After watching and enjoying the Serial Experiments Lain anime series, my interest was piqued by something I saw on the disc extras.
A Lain Playstation game.
And I had to own it.
With the help of my Japanese co-worker during my trip to Japan, I managed to acquire a copy all of my own.
Jen's site was accurate when it said there was very little info about the game. Following her lead, I wanted to change that. I wanted to decode the video for all to see. The audio could be ripped just fine, but the video refused to decode. Endless Googles later and I was still left wanting.
While toying with the game in an emulator, it dawned on me that if I couldn't decode the video off the disc, maybe I could let the game do it for me. I got the open source P.E.Op.S. GPU plug-in and went to work grabbing the video frames before anything was drawn over them. Soon I had nearly all the media from disc 1 sitting on my hard drive.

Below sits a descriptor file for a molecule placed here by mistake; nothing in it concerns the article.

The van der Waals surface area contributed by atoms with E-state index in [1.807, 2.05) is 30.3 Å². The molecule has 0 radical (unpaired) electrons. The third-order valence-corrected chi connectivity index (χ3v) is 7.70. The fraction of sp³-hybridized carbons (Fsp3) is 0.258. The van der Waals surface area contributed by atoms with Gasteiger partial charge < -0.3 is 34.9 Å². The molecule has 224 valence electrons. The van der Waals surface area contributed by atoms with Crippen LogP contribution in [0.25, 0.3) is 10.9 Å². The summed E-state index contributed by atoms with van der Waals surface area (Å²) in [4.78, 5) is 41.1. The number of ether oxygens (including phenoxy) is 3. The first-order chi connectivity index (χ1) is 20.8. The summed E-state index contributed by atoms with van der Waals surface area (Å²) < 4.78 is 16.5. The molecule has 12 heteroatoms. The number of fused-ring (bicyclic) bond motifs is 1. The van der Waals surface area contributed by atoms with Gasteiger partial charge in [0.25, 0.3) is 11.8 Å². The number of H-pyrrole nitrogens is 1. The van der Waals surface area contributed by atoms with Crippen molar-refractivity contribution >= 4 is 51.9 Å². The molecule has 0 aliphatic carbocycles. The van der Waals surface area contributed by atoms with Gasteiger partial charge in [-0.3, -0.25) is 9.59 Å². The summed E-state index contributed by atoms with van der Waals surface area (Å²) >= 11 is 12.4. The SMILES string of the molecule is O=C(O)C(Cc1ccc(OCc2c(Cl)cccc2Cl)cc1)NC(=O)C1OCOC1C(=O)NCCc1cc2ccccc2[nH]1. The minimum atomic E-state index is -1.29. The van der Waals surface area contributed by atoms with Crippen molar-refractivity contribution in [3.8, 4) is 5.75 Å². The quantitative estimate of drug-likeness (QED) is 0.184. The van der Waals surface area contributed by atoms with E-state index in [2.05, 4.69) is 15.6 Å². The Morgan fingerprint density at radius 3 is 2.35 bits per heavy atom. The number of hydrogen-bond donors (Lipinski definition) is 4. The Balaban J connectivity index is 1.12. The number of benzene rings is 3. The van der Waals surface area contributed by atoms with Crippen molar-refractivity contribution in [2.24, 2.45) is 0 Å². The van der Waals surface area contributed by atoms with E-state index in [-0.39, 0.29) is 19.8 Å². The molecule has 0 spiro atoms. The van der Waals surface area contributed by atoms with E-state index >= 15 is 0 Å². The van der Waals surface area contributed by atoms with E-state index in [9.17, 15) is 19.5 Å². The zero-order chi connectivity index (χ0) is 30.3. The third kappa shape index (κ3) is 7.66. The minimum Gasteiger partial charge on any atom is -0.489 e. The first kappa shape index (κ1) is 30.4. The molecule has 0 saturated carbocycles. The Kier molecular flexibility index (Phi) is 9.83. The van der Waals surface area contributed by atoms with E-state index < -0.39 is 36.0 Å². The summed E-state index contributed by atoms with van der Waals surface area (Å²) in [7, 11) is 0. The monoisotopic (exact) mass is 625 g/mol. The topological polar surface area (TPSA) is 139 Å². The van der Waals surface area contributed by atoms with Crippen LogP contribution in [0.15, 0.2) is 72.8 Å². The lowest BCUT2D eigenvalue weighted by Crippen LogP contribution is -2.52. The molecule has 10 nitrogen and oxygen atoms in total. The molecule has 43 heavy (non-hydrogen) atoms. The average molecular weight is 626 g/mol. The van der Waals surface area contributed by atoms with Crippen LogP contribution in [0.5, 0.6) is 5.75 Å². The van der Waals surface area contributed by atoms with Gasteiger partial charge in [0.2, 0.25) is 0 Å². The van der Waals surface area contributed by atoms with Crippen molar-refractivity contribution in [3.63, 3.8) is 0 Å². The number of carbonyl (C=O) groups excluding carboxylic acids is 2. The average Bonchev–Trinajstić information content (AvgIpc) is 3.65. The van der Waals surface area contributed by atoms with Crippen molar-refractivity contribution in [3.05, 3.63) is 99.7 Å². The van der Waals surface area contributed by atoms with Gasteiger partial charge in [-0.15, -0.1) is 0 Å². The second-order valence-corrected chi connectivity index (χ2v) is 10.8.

However, I ran into a snag. The decoded audio from the disc wasn't lining up with the video frames I had captured.
I had big plans, but was burning out and couldn't ever find a reason for this discrepancy. The project was abandoned for another day.
Two years later...
Finding myself still stumped over the audio/video mismatching, I veered a different direction. Could I possibly learn how to decode PSX videos myself?
Another endless bout of Googles later and I learned about JPEG and MPEG encoding. Soon I had my own I-frame decoder. It was the Q-gears source code that finally pushed the decoder into aligning with PSX data. It was done. I was seeing video frames from games I'd never seen before, and without ever touching someone else's decoder.
I could do what existing decoders could do, but what of Lain? What is with all this video data? It doesn't add up to anything sensible. Again I hit a snag. The only way to know what the data means is to see what the game is doing, and how could I do that?
I was just about ready to settle with my mis-matched audio and video frames, but I couldn't leave well enough alone. I ran across the pSX emulator that provides debugging capabilities. So over a three day weekend I swam through a sea of R3051 assembly code. By the end I knew how it is all done.
Outraged at the lack of information and source code about the PSX, I decided to take my little decoder to the big time and share everything I have learned over the last few months.
And thus is the jPSXdec.